Teresa Wilbourn always emphasized the importance of getting a college education to her three children as they were growing up in Sardis, Miss.
Little did she know she would one day share her own college graduation ceremony with her daughter Treesa. Both women graduated from Northwest Mississippi Community College with Associate of Applied Science degrees in Early Childhood Education Technology (ECET) on May 16. Neither of them started their careers at Northwest pursuing ECET.
Teresa, who was honored as Outstanding Student in ECET, graduated from North Panola High School in 1987 and attended Northwest from 1987-1989, studying secretarial science and business administration. She got married and decided not to return to school immediately. She opted instead to work at least part time, but to also have time to spend with her children, seeing to their education. “It took me 22 years to get back, but it always stayed in my mind from 1989 on that I had to go back to college and finish my degree. I never gave up on coming back to college,” Teresa said.
She worked in retail management for several years, and was also inspired by some of the college age girls who worked for her. They encouraged her to come back to school, so when her youngest son was 13, she decided to return to Northwest to finish her degree.
She enrolled as a business administration major. It happened to be the same year her daughter was graduating from high school. “She really didn’t want me to go to college with her,” Teresa said, laughing. She found the changes in classroom technology after being away from school for such a long time to be a challenge, and was researching other majors when she read the course descriptions for ECET. “I thought, ‘This is so me. This is what I was born to do.’ Education and children have always been close to my heart. I guess that was why I was always so involved with my children,” Teresa said.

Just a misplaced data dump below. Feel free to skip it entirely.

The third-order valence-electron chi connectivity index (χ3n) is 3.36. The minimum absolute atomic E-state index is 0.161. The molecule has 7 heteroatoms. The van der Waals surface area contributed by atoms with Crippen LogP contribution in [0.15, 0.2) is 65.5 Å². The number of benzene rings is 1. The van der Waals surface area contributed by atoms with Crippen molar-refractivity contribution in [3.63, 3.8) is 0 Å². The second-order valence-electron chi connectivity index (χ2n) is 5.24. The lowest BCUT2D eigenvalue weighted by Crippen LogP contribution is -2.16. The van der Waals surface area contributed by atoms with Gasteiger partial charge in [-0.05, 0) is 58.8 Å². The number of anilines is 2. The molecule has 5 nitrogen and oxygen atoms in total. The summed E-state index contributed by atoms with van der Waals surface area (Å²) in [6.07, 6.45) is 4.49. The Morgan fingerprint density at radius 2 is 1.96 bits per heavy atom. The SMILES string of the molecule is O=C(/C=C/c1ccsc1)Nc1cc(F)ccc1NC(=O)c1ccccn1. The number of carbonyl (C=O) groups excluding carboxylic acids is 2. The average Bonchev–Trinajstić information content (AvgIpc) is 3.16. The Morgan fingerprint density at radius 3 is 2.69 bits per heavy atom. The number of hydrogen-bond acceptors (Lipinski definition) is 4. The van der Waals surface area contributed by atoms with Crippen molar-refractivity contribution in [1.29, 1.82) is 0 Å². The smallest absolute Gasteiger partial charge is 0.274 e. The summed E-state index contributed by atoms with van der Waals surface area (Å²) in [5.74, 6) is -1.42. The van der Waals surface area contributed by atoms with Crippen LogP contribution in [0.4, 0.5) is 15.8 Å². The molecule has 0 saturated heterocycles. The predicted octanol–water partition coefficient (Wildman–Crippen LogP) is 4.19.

When daughter Treesa graduated from North Panola in 2011, she enrolled at Northwest as an Elementary Education major. Treesa had a special love for children in her own heart, having volunteered in high school at the Boys and Girls Club of Batesville. “I loved being hands-on with the children,” she said. “At the Boys and Girls Club I tutored and worked as an office assistant. It was so much fun. Children can brighten up your day, no matter what sort of mood you are in.”
Treesa was active in several groups in high school including flags, Delta Gems, DECA and was selected for a Rotary Youth Leadership Award (RYLA), a leadership development program, where she attended a conference to develop leadership skills. Treesa decided to change her major to ECET when she saw what her mother was experiencing in the program. Teresa encouraged her to give it a try, and Treesa found that the program really suited her, too. “I wanted to be more interactive with the little ones. I really enjoyed the lab experience, learning about nutrition and being able to cook for them. I discovered it was what I really wanted to do,” Treesa said.